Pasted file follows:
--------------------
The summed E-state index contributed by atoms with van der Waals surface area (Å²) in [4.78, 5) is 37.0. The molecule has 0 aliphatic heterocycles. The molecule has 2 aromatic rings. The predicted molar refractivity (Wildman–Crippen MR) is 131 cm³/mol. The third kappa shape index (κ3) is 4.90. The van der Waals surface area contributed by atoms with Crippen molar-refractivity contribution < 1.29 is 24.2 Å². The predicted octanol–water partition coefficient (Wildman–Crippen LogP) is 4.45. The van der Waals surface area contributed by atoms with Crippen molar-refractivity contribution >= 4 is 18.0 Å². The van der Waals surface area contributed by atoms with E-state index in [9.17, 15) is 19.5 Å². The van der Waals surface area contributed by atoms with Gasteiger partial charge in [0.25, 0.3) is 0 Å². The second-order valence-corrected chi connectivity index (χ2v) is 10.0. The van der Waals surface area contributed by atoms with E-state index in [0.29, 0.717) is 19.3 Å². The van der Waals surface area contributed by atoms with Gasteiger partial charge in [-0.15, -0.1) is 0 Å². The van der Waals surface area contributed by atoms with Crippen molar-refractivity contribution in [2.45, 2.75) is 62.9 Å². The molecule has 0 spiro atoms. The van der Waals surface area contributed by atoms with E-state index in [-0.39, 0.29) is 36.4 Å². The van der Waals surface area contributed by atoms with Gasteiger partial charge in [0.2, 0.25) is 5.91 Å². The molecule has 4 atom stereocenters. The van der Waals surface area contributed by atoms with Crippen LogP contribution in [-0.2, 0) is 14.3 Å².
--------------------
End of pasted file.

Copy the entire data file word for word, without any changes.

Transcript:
The summed E-state index contributed by atoms with van der Waals surface area (Å²) in [4.78, 5) is 37.0. The molecule has 0 aliphatic heterocycles. The molecule has 2 aromatic rings. The predicted molar refractivity (Wildman–Crippen MR) is 131 cm³/mol. The third kappa shape index (κ3) is 4.90. The van der Waals surface area contributed by atoms with Crippen molar-refractivity contribution < 1.29 is 24.2 Å². The predicted octanol–water partition coefficient (Wildman–Crippen LogP) is 4.45. The van der Waals surface area contributed by atoms with Crippen molar-refractivity contribution >= 4 is 18.0 Å². The van der Waals surface area contributed by atoms with E-state index in [9.17, 15) is 19.5 Å². The van der Waals surface area contributed by atoms with Gasteiger partial charge in [0.25, 0.3) is 0 Å². The second-order valence-corrected chi connectivity index (χ2v) is 10.0. The van der Waals surface area contributed by atoms with E-state index in [0.29, 0.717) is 19.3 Å². The van der Waals surface area contributed by atoms with Gasteiger partial charge in [-0.15, -0.1) is 0 Å². The van der Waals surface area contributed by atoms with Crippen molar-refractivity contribution in [2.45, 2.75) is 62.9 Å². The molecule has 0 spiro atoms. The van der Waals surface area contributed by atoms with E-state index in [-0.39, 0.29) is 36.4 Å². The van der Waals surface area contributed by atoms with Gasteiger partial charge in [0.2, 0.25) is 5.91 Å². The molecule has 4 atom stereocenters. The van der Waals surface area contributed by atoms with Crippen LogP contribution in [-0.2, 0) is 14.3 Å².